Giving Up the Struggle for Life – Second Thoughts

[Please note an important clarification by the husband of the subject of the the article. It appears in the comments that follow the article.]

She had become a palliative care physician, having survived a bout of cancer herself. She had helped her patients utilize the most effective means of managing pain, and she also encouraged them to accept the reality of their imminent death, and give up part of the fight for life in favor of greater quality of the limited life that remained theirs. When faced with an aggressive recurrence of her tumor, she could not bring herself to accept her own advice.

Our community has long advocated better use of palliation as an alternative to the often knee-jerk demand that patients do the “right thing” and give up prolonging life when there is little chance of recovery, or more recently, when the price is too high. Getting patients to accept their fate is a trickier issue, especially when there are reasonable chances of extending life. The article about the life and death of Dr. Desiree Pardi touches on many issues of interest to us: the tenacity of the struggle for life; the difference between the perspective of health-care providers and patients; the difference between patients willing to sign DNR’s when they are matters of abstraction, and when they are confronted with more immediate signs of their mortality; the pros and cons of providing patients with all information about their condition. (Dr. Pardi decided that she did not want to know about the extent of her illness, and chose her husband to act as an intermediate between her physicians and herself. It is reminiscent of the psak that a person can be mechalel Shabbos to prevent physicians from telling a patient the full extent of his medical difficulties when it might influence the patient to prematurely give up the battle for life. It also reminds us of the Ohr Someach’s instructions to his physicians to tell him nonetheless, because he was certain that the knowledge would not affect him – and his subsequent confession that he had made the wrong decision.)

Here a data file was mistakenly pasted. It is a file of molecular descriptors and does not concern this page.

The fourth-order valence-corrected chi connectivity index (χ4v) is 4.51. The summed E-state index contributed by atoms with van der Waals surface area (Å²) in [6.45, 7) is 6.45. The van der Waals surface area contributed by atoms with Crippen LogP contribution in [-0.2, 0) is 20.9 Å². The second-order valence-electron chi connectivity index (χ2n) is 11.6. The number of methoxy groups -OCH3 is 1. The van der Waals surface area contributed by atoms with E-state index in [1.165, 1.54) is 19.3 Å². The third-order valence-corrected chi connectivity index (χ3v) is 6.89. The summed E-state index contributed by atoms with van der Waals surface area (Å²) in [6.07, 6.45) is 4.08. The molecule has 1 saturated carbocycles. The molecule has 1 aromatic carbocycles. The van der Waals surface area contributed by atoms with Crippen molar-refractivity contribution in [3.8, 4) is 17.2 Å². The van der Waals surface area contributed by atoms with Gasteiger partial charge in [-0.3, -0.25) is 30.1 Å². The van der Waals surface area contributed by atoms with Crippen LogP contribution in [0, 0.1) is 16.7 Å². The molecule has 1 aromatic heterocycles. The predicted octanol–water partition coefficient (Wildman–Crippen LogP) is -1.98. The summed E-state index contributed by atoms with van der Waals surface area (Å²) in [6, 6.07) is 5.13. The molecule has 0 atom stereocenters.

The article is worth reading – and worth saving for use R”L at the appropriate times and places.

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4 Responses

  1. Izgad says:

    How much is it worth to keep someone alive, but in great pain for another six months? Would you cash in your children’s house or your grandchildren’s college education to do so?

  2. aj says:

    what is the source for the story about the ohr sameach (I’d like to read it if I can)

    [YA – I was thinking the same when I wrote the piece 🙁 I heard this many years ago. Perhaps one of our readers can help us out.]

  3. Melanie says:

    Would you cash in your children’s house or your grandchildren’s college education to do so?

    Your example the “easy” case – savings earmarked for someone else’s future being reapportioned for one’s own survival. Presumably the children would have other means to provide for shelter, and the grandchildren could go to CUNY.

    The tougher question is whether one individual should sacrifice his own financial security for costly life-saving measures of another.